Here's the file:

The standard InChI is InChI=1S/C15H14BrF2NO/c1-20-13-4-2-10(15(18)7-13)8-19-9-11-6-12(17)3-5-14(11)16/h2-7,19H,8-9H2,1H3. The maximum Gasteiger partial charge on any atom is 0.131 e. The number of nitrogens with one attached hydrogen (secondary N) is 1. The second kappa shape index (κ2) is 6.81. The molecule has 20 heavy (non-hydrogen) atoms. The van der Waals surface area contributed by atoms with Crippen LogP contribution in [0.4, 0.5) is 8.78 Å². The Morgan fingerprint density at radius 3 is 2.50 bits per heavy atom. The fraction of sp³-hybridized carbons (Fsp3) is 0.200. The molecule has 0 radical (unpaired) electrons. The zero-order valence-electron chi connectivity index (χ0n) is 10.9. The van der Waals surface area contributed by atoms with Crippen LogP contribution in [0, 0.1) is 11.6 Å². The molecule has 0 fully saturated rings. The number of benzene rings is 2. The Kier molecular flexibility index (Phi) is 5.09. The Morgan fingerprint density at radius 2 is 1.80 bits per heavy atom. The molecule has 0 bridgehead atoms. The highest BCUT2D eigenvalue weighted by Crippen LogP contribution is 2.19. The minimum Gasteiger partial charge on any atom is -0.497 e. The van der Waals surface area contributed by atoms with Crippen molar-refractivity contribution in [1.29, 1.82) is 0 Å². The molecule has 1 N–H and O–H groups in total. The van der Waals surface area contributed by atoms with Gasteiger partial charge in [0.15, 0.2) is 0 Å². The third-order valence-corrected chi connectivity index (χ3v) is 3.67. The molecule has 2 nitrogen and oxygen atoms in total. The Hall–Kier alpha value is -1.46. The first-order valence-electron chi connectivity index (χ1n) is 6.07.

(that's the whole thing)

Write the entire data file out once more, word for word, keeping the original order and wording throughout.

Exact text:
The standard InChI is InChI=1S/C15H14BrF2NO/c1-20-13-4-2-10(15(18)7-13)8-19-9-11-6-12(17)3-5-14(11)16/h2-7,19H,8-9H2,1H3. The maximum Gasteiger partial charge on any atom is 0.131 e. The number of nitrogens with one attached hydrogen (secondary N) is 1. The second kappa shape index (κ2) is 6.81. The molecule has 20 heavy (non-hydrogen) atoms. The van der Waals surface area contributed by atoms with Crippen LogP contribution in [0.4, 0.5) is 8.78 Å². The Morgan fingerprint density at radius 3 is 2.50 bits per heavy atom. The fraction of sp³-hybridized carbons (Fsp3) is 0.200. The molecule has 0 radical (unpaired) electrons. The zero-order valence-electron chi connectivity index (χ0n) is 10.9. The van der Waals surface area contributed by atoms with Crippen LogP contribution in [0, 0.1) is 11.6 Å². The molecule has 0 fully saturated rings. The number of benzene rings is 2. The Kier molecular flexibility index (Phi) is 5.09. The Morgan fingerprint density at radius 2 is 1.80 bits per heavy atom. The molecule has 0 bridgehead atoms. The highest BCUT2D eigenvalue weighted by Crippen LogP contribution is 2.19. The minimum Gasteiger partial charge on any atom is -0.497 e. The van der Waals surface area contributed by atoms with Crippen molar-refractivity contribution in [1.29, 1.82) is 0 Å². The molecule has 1 N–H and O–H groups in total. The van der Waals surface area contributed by atoms with Gasteiger partial charge in [0.15, 0.2) is 0 Å². The third-order valence-corrected chi connectivity index (χ3v) is 3.67. The molecule has 2 nitrogen and oxygen atoms in total. The Hall–Kier alpha value is -1.46. The first-order valence-electron chi connectivity index (χ1n) is 6.07.